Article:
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Major Mike

Viola is now a ripe old 29

by Brett Milano

Candy Butchers Someone in Boston must have vivid memories of Mike Viola & Snap, but I sure don't. I remember that the band existed, that they played a bunch of mainstream bills at the Channel during the '80s, and that Viola formed the band at some absurdly young (mid-teenage) age. And I must have heard them play at some point, because I had them mentally filed away in the category reserved for bands from that era who had commercial aspirations and never made an impression -- a category I like to call "bands who opened for the Stompers."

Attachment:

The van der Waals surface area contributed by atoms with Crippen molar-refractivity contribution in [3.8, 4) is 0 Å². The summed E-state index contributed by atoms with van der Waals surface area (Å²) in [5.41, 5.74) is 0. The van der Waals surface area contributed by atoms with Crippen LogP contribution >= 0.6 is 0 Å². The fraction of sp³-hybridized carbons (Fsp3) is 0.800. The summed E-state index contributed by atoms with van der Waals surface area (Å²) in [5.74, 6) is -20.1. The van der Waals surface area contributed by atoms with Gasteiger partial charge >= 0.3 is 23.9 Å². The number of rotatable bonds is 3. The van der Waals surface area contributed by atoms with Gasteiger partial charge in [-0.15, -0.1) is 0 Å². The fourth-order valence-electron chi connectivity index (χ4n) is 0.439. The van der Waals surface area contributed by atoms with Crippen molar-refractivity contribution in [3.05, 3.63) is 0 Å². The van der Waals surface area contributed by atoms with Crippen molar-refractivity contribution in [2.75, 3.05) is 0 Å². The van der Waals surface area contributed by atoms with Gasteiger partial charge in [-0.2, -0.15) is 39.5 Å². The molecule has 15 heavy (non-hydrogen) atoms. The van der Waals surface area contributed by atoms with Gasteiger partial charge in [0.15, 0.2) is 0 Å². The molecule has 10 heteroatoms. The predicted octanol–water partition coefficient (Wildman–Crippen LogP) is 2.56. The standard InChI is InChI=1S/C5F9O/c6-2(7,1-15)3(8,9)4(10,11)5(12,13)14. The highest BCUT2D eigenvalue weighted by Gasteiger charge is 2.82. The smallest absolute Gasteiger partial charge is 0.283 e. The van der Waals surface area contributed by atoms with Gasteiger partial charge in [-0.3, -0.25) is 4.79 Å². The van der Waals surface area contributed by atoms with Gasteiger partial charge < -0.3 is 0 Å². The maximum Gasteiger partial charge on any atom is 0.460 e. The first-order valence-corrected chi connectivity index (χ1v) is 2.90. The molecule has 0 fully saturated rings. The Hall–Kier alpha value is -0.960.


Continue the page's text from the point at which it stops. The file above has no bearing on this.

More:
So along comes the new EP by the Candy Butchers, a buzzed-about, major-label (Blue Thumb/MCA) New York outfit. They're a two-man band (one on drums, the other on everything else) whose singer/guitarist/writer/keyboardist is the very same Mike Viola, now a ripe old 29 after a decade and a half in rock. On their EP Live at La Bonbonnaire -- named after a favorite nonmusical hangout in the West Village -- Viola and longtime sidekick Todd Foulsham don't sound like guys who used to open for the Stompers. In fact they sound as if they'd be more comfortable opening for Squeeze, Crowded House, or Jules Shear, to name the most obvious influences. (The opening "Bells on a Leper" pulls the trick of setting a beaty, '60s-ish chorus to a deep-thinking, non-'60s lyric -- "I wear my heart like bells on a leper" -- a favorite trick of Shear's.) Like many acoustic pop outfits (stand up, Guster), they occasionally sound precious, but Viola's songwriting craftsmanship saves the day. He hasn't spent 15 years making home demos for nothing.